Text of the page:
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Here, our source data is x and y; we will use 20% of our data for testing, meaning 80% is used for training. The random_state = 42 essentially ensures that the random splitting that the method performs on the data is reproducible.


Now, we shall visualize the relationship between the individual chosen feature and rent. Note that since the feature Size is continuous, for the plot, we will use the scatter plot, and since the others are categorical, we will use Bar plots to visualize the relationship between the feature and Rent.

plt.figure(figsize=(12, 12))

plt.subplot(3, 2, 1)
plt.scatter(df["Size"], df['Rent'])
plt.title('Size vs Rent')

plt.subplot(3, 2, 2)["Area Type"], df['Rent'])
plt.title('Area Type vs Rent')

plt.subplot(3, 2, 3)["City"], df['Rent'])
plt.title('City vs Rent')

plt.subplot(3, 2, 4)["Furnishing Status"], df['Rent'])
plt.title('Furnishing Status vs Rent')

plt.subplot(3, 2, 5)["Bathroom"], df['Rent'])
plt.title('Bathroom vs Rent')


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In the above code, we create a new figure of size 12 x 12 inches by using the plot.figure(figsize=(12, 12)). We create a scatter plot of size vs. rent and bar plots of the respective features vs. Rent. We then use plt.tight_layout() to prevent the subplots from overlapping.


Model Creation

Linear regression is a technique used to model the relationships between observed variables. The idea behind simple linear regression is to "fit" the observations of two variables into a linear relationship between them.

Polynomial regression is an extension of a standard linear regression model. Polynomial regression models the non-linear relationship between a predictor and an outcome variable ~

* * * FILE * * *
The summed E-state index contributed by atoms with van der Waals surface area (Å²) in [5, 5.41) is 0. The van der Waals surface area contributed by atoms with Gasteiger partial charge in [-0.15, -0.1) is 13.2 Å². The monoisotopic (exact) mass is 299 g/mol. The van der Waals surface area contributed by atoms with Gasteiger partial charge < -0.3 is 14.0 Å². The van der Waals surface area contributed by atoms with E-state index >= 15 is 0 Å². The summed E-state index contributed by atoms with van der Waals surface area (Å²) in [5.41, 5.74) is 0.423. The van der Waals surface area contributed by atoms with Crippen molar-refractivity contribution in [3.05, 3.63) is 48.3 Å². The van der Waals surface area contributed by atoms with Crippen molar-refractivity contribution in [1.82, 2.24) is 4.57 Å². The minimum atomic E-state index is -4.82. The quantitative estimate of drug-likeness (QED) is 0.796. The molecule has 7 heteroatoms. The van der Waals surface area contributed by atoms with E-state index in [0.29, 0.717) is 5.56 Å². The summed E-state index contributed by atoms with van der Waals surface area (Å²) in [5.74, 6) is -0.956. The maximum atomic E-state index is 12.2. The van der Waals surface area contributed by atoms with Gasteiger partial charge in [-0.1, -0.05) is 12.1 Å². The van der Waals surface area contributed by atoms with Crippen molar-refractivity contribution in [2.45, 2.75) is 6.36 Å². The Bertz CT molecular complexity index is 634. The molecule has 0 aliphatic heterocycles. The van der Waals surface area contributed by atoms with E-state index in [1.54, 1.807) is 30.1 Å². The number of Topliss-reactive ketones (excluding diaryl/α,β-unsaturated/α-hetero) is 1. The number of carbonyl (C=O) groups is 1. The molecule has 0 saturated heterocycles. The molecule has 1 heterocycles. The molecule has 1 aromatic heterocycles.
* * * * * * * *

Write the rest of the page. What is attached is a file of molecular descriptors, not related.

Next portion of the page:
The Regression Models try to create a line though the all the points of the data by trying to minimize the Least Square Differences between the points along the Regression Line and the data points.

Linear Regression

We will utilize the LinearRegression model from sklearn.linear_model as shown below and train the model on the training set using the fit method:

from sklearn.linear_model import LinearRegression

model = LinearRegression(),y_train)
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Now after our Linear model is trained, let us predict the values of the x_test and assign the results to the variable y_pred, after which we will find the Mean_Absolute_Error of the predictions and the actual rent values as shown below:

mae = mean_absolute_error(y_test, y_pred)
print(f"Mean Absolute Error: {mae}")
# Mean Absolute Error: 24368.853098314095
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Polynomial Regression

To create a Polynomial Regression Model, we first modify the features to be in the degree of n, using the PolynomialFeatures from sklearn.preprocessing as shown below:

from sklearn.preprocessing import PolynomialFeatures

poly_features = PolynomialFeatures(degree=3)
X_poly = poly_features.fit_transform(x)
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We will again split the new data as train and test and then fit the Linear Regression model on the polynomial data and predict the values for x_test :

x_train, x_test, y_train, y_test = train_test_split(X_poly, y, test_size=0.2, random_state=42)
model = LinearRegression(), y_train)
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Now finally to test the performance of the model, we will use Mean_Absolute_Error of the predictions and the values of y_test.

mae = mean_absolute_error(y_test, y_pred)
print(f"Mean Absolute Error: {mae}")
# Mean Absolute Error: 16310.627544351808
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I hope this post was helpful in understanding how Regression works as well as a bit of data cleaning and visualization. Feel free to ask me any questions that you have. I will try my best to answer them. If you have any feedback for the post as well, feel free to let me know.

The various other performance measures for the Regression Models are:

  • Mean Squared Error
  • Root Mean Squared Error
  • R2 Score

To learn the Maths behind Regression and the performance measures, here are are a few sources:

Regression Theory

Performance Metrics